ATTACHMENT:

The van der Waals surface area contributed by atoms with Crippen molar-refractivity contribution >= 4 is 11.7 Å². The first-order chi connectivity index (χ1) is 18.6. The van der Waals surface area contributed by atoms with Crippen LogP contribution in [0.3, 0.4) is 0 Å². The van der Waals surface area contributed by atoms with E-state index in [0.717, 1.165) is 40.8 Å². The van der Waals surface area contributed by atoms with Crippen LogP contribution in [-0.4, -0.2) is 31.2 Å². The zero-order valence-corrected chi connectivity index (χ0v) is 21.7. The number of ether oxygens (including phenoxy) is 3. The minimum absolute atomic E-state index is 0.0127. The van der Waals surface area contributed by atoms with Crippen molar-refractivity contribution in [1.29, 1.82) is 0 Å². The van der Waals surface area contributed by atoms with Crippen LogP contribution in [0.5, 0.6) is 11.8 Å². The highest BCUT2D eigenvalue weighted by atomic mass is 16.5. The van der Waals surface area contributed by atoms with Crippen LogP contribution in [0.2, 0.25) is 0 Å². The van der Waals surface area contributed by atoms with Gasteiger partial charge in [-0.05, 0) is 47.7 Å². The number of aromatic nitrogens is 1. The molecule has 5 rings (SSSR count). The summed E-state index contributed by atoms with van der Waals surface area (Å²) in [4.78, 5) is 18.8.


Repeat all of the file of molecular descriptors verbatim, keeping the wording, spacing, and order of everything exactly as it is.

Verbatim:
The van der Waals surface area contributed by atoms with Crippen molar-refractivity contribution >= 4 is 11.7 Å². The first-order chi connectivity index (χ1) is 18.6. The van der Waals surface area contributed by atoms with Crippen LogP contribution in [0.3, 0.4) is 0 Å². The van der Waals surface area contributed by atoms with E-state index in [0.717, 1.165) is 40.8 Å². The van der Waals surface area contributed by atoms with Crippen LogP contribution in [-0.4, -0.2) is 31.2 Å². The zero-order valence-corrected chi connectivity index (χ0v) is 21.7. The number of ether oxygens (including phenoxy) is 3. The minimum absolute atomic E-state index is 0.0127. The van der Waals surface area contributed by atoms with Crippen molar-refractivity contribution in [1.29, 1.82) is 0 Å². The van der Waals surface area contributed by atoms with Crippen LogP contribution in [0.5, 0.6) is 11.8 Å². The highest BCUT2D eigenvalue weighted by atomic mass is 16.5. The van der Waals surface area contributed by atoms with Crippen LogP contribution in [0.2, 0.25) is 0 Å². The van der Waals surface area contributed by atoms with Gasteiger partial charge in [-0.05, 0) is 47.7 Å². The number of aromatic nitrogens is 1. The molecule has 5 rings (SSSR count). The summed E-state index contributed by atoms with van der Waals surface area (Å²) in [4.78, 5) is 18.8.